}, target, event);

    return subscription; // mimic the normal "subscribe" by returning the subscription
};

In case of computed observables, it gives even more benefits since it also removes all underlying subscriptions to other observables the computed observable depends on.

In TypeScript this will be an extension to the KnockoutSubscribableFunctions<T> interface

// knockoutjs-extensions.d.ts
interface KnockoutSubscribableFunctions<T> {
    subscribeOnce(callback: (newValue: T) => void, target?: any, event?: string): KnockoutSubscription;
    subscribeOnce<TEvent>(callback: (newValue: TEvent) => void, target: any, event: string): KnockoutSubscription;
}

TypeScript has the “declaration merging” concept, so the interfaces are “open-ended”. That means two or more separate declarations with the same name are to be merged by compiler into a single one. Note, to be effective the declaration has to be placed in a TypeScript Declaration File (*.d.ts).

Below is a usage example

...
private someObservable: KnockoutObservable<SomeType> = ko.observable(null);
...
this.someObservable.subscribeOnce(newVal => {
	// do something here
});

Knockout.js Validation: Check if value is in range

June 20th, 2015 Admin No comments

    To validate a model and its properties (observable and ordinary ones) we use such knockout.js plugin as Knockout Validation. This validation library is simple and easy to extend. For example, a new validation rule to check if value is in range could be as simple as the following:

import ko = require("knockout");
import validation = require("knockout.validation");
...
export function enableCustomValidators() {

 validation.rules['inRange'] = {
  validator: function (val, params) {
   var minVal = ko.validation.utils.getValue(params.min);
   var maxVal = ko.validation.utils.getValue(params.max);

   var res = params.includeMin ? val >= minVal : val > minVal;

   if (res)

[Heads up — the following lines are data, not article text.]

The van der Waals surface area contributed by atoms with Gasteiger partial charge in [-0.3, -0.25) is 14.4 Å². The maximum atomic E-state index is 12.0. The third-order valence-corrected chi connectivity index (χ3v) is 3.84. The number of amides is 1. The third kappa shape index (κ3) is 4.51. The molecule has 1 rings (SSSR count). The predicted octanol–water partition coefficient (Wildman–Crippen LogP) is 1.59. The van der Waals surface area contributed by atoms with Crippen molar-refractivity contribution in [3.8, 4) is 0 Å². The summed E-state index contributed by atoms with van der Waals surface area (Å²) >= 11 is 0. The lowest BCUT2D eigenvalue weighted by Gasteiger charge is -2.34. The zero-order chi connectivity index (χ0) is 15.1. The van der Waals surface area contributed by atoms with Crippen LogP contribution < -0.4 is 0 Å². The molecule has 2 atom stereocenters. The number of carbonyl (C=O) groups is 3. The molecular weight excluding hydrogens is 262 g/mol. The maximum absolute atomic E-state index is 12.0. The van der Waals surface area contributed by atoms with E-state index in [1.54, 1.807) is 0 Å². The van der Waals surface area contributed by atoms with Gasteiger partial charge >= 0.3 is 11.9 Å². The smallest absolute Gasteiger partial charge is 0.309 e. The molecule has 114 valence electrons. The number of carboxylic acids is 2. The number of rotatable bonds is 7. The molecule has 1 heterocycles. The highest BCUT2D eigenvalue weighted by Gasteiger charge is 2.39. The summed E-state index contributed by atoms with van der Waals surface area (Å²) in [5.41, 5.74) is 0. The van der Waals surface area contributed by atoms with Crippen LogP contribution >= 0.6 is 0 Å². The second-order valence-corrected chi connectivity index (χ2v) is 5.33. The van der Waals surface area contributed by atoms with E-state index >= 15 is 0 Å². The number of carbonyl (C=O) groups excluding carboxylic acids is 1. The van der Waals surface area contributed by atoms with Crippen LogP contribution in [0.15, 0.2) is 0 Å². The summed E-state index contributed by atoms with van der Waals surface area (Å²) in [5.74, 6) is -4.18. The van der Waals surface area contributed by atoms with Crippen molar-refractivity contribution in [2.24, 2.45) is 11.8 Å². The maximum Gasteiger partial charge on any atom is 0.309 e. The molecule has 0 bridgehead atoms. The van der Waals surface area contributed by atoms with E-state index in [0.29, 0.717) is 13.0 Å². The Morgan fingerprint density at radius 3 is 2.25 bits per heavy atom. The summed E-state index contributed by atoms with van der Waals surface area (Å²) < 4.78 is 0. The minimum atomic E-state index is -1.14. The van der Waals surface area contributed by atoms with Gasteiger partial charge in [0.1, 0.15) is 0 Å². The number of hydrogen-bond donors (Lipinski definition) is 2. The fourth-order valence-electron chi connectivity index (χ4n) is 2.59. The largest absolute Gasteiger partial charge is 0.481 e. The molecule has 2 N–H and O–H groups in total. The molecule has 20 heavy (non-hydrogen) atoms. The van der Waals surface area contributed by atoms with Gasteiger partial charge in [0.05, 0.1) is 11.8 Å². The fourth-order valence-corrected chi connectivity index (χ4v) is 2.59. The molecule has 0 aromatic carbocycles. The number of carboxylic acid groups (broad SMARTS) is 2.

res = params.includeMax ? val <= maxVal : val < maxVal;

   if (!res)
    this.message = ko.validation.formatMessage(params.messageTemplate || this.messageTemplate,
       [minVal, maxVal, (params.includeMin ? '[' : '('), (params.includeMax ? ']' : ')') ]);

   return res;
   },
   messageTemplate: 'Value has to be in range {2}{0}, {1}{3}'
 };

 validation.registerExtenders(); // adds validation rules as extenders to ko.extenders
}
...
// the enableCustomValidators should be called when the custom
// validation rules are supposed to be used

Note the code above and further is TypeScript. The TypeScript definition to the Knockout Validation is available as a NuGet package, namely knockout.validation.TypeScript.DefinitelyTyped.

The inRange rule accepts the start and end values and allows to indicate should or should not they be included in the range (by default boundaries are excluded). The validation error message is being generated based on the custom defined messageTemplate or default one. The default message template uses four placeholders where the {0} and {1} are start and end values correspondingly. The latter two represent brackets: square or round ones depending on the boundaries inclusion.

The example below defines inRange validation to keep the value between 0 (including it) and 10 (excluding it):